A few brave (or foolish) souls test the might of the world’s hottest pepper
Author Justin Goldman Illustration Marc Rosenthal
NEW YORK CITY – Sunlight streams through the windows of the Brooklyn Expo Center. The weather’s nice; the beer’s flowing. But things are about to get darker. “Next up, we have the Carolina Reaper eating contest,” an MC announces from the stage at the front of the room. “Someone’s gonna die.”
The NYC Hot Sauce Expo has never been for the faint of heart (or tongue), but this competition borders on the suicidal. The Carolina Reaper, a small, devil-red chili, is the world’s hottest pepper, reaching 2.2 million on the Scoville heat scale (jalapeños max out at about 10,000).
“It’s going to be like those people who swallow swords,” says a woman in the audience.
“I think swallowing swords might be safer,” her companion replies.
Onstage, the bearded, sleeve-tattooed MC stands next to a prim young woman in a blazer and skirt. She’s with Guinness World Records, here to observe the contest. Also onstage is Ed Currie, the creator of the Reaper, who’s tossing peppers into the crowd. A man in the front row tests his mettle—and throws up.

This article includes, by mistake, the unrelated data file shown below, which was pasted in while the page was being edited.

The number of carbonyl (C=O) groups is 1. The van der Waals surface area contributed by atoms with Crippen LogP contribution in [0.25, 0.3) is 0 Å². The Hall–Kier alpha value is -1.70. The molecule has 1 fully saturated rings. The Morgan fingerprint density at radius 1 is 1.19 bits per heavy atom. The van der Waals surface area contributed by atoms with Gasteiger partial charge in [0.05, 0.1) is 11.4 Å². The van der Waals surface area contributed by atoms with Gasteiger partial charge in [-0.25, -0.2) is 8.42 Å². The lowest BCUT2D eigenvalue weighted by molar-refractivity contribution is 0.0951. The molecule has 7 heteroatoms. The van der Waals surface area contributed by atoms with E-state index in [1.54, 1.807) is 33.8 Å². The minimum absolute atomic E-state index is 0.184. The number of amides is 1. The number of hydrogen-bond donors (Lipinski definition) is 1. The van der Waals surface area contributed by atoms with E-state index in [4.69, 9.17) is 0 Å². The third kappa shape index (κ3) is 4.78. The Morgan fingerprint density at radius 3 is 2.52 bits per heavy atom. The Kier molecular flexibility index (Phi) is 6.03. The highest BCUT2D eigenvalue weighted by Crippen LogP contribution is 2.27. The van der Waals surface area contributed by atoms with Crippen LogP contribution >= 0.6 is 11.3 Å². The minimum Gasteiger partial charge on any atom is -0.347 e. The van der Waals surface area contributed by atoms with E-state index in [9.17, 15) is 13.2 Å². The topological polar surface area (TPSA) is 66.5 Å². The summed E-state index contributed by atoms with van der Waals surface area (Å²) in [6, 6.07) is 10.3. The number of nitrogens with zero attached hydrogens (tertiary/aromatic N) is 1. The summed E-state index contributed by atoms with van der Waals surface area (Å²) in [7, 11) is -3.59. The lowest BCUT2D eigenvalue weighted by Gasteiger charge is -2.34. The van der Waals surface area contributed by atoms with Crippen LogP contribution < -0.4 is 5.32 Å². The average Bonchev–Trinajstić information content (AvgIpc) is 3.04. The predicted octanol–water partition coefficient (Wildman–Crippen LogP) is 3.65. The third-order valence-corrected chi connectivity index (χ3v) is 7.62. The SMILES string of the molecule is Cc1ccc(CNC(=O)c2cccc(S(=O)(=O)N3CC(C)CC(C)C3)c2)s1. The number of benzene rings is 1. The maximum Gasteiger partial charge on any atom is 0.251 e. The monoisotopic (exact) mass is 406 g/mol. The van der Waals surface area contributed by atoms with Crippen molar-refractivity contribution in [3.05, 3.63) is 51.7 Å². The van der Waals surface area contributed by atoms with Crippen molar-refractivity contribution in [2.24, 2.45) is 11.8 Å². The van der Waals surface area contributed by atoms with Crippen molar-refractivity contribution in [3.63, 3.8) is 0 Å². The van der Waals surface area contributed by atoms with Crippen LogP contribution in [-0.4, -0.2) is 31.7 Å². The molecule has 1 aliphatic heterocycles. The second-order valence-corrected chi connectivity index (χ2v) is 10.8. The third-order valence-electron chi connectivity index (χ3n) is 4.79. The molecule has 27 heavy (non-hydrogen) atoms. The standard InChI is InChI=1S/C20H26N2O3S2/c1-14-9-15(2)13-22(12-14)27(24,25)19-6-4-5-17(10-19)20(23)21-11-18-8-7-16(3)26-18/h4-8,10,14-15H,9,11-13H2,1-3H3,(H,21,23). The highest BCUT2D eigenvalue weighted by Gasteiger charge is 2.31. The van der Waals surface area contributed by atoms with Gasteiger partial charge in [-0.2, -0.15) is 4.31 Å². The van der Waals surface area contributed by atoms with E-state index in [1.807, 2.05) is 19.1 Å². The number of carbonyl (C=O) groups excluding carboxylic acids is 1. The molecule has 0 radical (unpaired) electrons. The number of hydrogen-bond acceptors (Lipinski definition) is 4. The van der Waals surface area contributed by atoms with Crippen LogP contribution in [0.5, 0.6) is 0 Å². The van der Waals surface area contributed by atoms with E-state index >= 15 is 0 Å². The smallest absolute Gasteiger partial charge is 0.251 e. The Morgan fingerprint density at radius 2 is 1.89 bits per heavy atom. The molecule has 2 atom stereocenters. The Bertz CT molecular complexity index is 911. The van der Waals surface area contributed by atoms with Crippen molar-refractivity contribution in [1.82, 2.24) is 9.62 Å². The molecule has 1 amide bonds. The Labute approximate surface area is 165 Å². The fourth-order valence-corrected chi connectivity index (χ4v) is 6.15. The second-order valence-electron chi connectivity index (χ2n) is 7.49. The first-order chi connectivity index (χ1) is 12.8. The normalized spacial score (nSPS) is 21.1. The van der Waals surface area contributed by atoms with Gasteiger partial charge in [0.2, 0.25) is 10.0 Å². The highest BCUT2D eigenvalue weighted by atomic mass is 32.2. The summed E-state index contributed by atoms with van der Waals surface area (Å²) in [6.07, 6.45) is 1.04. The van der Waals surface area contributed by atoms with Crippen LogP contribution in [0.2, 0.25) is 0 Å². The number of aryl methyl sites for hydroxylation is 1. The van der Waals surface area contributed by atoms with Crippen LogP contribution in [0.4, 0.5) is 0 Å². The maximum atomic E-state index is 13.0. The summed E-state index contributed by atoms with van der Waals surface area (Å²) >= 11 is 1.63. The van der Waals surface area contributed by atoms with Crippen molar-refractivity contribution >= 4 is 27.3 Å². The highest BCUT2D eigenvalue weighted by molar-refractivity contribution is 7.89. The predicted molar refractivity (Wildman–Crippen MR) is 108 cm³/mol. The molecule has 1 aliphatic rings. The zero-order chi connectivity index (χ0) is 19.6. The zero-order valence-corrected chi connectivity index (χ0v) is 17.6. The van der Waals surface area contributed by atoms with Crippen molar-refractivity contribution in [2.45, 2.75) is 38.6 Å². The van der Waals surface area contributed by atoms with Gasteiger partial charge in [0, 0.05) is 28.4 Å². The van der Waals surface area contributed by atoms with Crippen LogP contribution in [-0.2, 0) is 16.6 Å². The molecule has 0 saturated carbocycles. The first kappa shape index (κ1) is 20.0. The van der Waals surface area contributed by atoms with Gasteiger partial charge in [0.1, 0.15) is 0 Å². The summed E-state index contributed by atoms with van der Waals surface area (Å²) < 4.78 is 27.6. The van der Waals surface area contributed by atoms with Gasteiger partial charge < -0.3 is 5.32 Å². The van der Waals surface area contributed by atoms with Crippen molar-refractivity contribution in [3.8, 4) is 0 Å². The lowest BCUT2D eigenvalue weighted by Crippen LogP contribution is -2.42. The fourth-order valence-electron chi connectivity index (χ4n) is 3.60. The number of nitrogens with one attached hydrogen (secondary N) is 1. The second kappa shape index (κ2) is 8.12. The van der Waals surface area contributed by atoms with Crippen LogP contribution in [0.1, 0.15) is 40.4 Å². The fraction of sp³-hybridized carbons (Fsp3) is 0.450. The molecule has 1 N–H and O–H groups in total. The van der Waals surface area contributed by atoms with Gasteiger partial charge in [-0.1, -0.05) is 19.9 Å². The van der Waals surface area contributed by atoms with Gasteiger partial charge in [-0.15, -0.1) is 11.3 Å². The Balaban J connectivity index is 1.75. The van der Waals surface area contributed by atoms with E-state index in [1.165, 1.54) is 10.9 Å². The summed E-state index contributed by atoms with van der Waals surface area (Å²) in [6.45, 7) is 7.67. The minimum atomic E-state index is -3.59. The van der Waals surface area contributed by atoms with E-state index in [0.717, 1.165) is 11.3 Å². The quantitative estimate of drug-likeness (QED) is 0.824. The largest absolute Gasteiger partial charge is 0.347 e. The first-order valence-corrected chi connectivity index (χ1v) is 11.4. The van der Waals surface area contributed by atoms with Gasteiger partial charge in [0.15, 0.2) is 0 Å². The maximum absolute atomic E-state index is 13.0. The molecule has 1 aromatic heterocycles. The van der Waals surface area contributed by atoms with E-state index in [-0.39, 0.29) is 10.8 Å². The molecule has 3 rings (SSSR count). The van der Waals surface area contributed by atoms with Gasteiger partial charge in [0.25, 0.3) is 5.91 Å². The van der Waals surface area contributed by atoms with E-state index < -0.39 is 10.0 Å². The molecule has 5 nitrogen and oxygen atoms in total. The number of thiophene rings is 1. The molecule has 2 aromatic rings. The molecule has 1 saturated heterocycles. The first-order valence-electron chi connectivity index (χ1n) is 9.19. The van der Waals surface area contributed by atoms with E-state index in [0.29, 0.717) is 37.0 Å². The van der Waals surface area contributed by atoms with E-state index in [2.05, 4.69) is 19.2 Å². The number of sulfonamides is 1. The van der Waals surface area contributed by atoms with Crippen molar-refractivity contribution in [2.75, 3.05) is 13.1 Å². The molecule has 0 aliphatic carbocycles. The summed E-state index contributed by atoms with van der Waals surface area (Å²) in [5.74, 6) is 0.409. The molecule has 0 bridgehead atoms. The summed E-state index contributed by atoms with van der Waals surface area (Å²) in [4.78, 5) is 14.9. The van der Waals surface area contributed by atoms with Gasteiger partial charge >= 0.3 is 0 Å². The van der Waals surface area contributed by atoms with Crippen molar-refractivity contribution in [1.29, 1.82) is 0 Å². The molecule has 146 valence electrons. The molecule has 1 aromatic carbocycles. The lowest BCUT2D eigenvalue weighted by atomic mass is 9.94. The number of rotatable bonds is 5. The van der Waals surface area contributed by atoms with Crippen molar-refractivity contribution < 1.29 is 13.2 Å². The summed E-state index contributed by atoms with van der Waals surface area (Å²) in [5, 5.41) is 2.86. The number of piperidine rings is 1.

Finally, the show begins. A red-haired woman wiggles her fingers and tongue like Jimi Hendrix, shoves a few peppers into her mouth and screams. The next contestant gets four down before he starts jumping around, spitting expletives. A nerdy hipster-dad type ends his effort by chugging milk so fast it runs through his beard and onto his plaid shirt.
In the end, the reigning record holder, Russell Todd of Allentown, Pennsylvania, defends his title, downing a remarkable 17 peppers. “I feel great,” he says afterward. “A little shaky, but great.” Things aren’t going so well for another contestant, who’s curled up on the men’s room floor, emitting a groan from the now fiery pit of his stomach.